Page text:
By David Nikel
Swedish authorities have announced the first Viking boat grave discoveries in the country in more than 50 years. Archaeologists taking part in a routine dig in Gamla Uppsala (Old Uppsala), 46 miles (74km) north of Stockholm, were shocked as they unearthed the Viking boat graves that included human remains.
There are only a handful of known burial sites of this kind in the country. While rare in Sweden, discoveries of Viking burial sites have become more frequent elsewhere in Scandinavia. Last year, Norwegian archaeologists found remains of longhouses and at least one ship lying just below the topsoil near Halden in the south-east of Norway. Just months later, another ship discovery was made on the shores of the Oslofjord at the Midgard Viking Center in Horten.
One of the two boats found in the grave is intact and holds the remains of a man, horse and dog. Personal items including a sword, spear, shield, and an ornate comb were also in the grave. The people discovered in the grave were likely of high social standing, as it is believed such boat burials were reserved for a privileged few. A spokesperson from consultant archaeologists Arkeologerna called the find “sensational.”
“This is a unique excavation. The last excavation of this grave type in Old Uppsala was almost 50 years ago,” said archaeologist Anton Seiler. The fact the grave contents are so well-preserved and undisturbed is especially exciting for the team. That’s because it will be the first opportunity archaeologists have to study Viking burial traditions with modern scientific analysis methods in Sweden. “We can now use modern science and methods that will generate new results, hypotheses and answers. We will also put the boat burials in relation to the very special area that is Old Uppsala and the excavations done here before,” said Seiler.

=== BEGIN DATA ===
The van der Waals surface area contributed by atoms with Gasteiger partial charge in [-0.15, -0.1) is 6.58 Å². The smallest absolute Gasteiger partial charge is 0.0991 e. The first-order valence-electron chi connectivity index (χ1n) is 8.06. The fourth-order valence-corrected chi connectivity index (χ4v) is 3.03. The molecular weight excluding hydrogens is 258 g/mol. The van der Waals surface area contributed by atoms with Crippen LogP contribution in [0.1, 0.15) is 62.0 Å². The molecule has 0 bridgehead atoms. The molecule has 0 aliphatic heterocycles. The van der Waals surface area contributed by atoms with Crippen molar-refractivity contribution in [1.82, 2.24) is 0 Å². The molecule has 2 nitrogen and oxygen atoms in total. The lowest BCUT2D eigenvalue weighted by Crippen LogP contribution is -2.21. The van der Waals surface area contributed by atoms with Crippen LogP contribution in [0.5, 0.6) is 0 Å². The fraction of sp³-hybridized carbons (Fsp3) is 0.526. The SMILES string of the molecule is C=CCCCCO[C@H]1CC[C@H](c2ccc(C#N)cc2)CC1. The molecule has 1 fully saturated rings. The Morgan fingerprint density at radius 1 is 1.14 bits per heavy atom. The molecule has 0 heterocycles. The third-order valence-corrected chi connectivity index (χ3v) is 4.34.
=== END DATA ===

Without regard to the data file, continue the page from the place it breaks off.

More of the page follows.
A routine excavation
Such a find was not at all what archaeologists were expecting at the beginning of the project. Old Uppsala was an important religious, economic and political settlement as far back as the 3rd century, and is an area rich in historic remains. The routine dig began in the grounds of the vicarage last fall. The work involved excavating a cellar and well that were known to date from the Middle Ages.
But as the work progressed, one of the boats was gradually revealed beneath the structures. The scope of the project quickly changed, and archaeologists have spent the last month excavating the two burial boats. It’s thought the damage caused to the second boat was done when the cellar was built sometime around the 16th century.
Once archaeologists have finished their analysis, parts of the discovery will be put on display at Old Uppsala Museum and the Swedish History Museum in Stockholm.
This article was originally published in Forbes on July 6, 2019.